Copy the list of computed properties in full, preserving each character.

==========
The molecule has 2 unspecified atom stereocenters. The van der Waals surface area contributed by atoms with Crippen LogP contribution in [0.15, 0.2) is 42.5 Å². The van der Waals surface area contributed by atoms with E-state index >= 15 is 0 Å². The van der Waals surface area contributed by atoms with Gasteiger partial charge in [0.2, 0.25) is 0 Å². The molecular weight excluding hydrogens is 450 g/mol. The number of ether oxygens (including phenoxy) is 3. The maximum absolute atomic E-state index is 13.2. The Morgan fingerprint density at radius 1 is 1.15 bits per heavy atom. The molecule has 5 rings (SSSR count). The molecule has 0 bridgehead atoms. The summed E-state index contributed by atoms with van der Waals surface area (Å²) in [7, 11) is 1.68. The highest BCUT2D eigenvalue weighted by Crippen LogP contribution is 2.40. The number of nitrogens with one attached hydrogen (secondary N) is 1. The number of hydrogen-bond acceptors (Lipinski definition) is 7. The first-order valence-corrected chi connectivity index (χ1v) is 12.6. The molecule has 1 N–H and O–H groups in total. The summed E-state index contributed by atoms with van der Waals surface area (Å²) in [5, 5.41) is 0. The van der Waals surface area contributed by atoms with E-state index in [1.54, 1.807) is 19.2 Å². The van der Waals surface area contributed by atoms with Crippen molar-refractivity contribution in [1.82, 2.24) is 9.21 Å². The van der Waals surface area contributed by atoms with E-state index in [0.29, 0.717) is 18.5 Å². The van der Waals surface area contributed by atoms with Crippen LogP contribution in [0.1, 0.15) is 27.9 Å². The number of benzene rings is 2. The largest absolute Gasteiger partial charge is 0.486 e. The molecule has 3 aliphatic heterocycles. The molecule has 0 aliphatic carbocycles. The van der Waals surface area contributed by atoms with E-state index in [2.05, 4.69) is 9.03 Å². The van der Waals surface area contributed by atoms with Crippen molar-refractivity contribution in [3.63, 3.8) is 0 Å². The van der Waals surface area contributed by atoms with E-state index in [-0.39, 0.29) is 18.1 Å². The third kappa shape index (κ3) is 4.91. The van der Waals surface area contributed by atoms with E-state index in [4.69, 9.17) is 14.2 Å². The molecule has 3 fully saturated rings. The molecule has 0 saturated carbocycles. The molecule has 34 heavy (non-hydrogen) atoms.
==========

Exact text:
The molecule has 2 unspecified atom stereocenters. The van der Waals surface area contributed by atoms with Crippen LogP contribution in [0.15, 0.2) is 42.5 Å². The van der Waals surface area contributed by atoms with E-state index >= 15 is 0 Å². The van der Waals surface area contributed by atoms with Gasteiger partial charge in [0.2, 0.25) is 0 Å². The molecular weight excluding hydrogens is 450 g/mol. The number of ether oxygens (including phenoxy) is 3. The maximum absolute atomic E-state index is 13.2. The Morgan fingerprint density at radius 1 is 1.15 bits per heavy atom. The molecule has 5 rings (SSSR count). The molecule has 0 bridgehead atoms. The summed E-state index contributed by atoms with van der Waals surface area (Å²) in [7, 11) is 1.68. The highest BCUT2D eigenvalue weighted by Crippen LogP contribution is 2.40. The number of nitrogens with one attached hydrogen (secondary N) is 1. The number of hydrogen-bond acceptors (Lipinski definition) is 7. The first-order valence-corrected chi connectivity index (χ1v) is 12.6. The molecule has 1 N–H and O–H groups in total. The summed E-state index contributed by atoms with van der Waals surface area (Å²) in [5, 5.41) is 0. The van der Waals surface area contributed by atoms with E-state index in [1.54, 1.807) is 19.2 Å². The van der Waals surface area contributed by atoms with Crippen molar-refractivity contribution in [1.82, 2.24) is 9.21 Å². The van der Waals surface area contributed by atoms with E-state index in [0.29, 0.717) is 18.5 Å². The van der Waals surface area contributed by atoms with Crippen LogP contribution in [0.1, 0.15) is 27.9 Å². The number of benzene rings is 2. The largest absolute Gasteiger partial charge is 0.486 e. The molecule has 3 aliphatic heterocycles. The molecule has 0 aliphatic carbocycles. The van der Waals surface area contributed by atoms with E-state index in [2.05, 4.69) is 9.03 Å². The van der Waals surface area contributed by atoms with Crippen molar-refractivity contribution in [3.63, 3.8) is 0 Å². The van der Waals surface area contributed by atoms with E-state index in [-0.39, 0.29) is 18.1 Å². The third kappa shape index (κ3) is 4.91. The van der Waals surface area contributed by atoms with E-state index in [4.69, 9.17) is 14.2 Å². The molecule has 3 fully saturated rings. The molecule has 0 saturated carbocycles. The molecule has 34 heavy (non-hydrogen) atoms.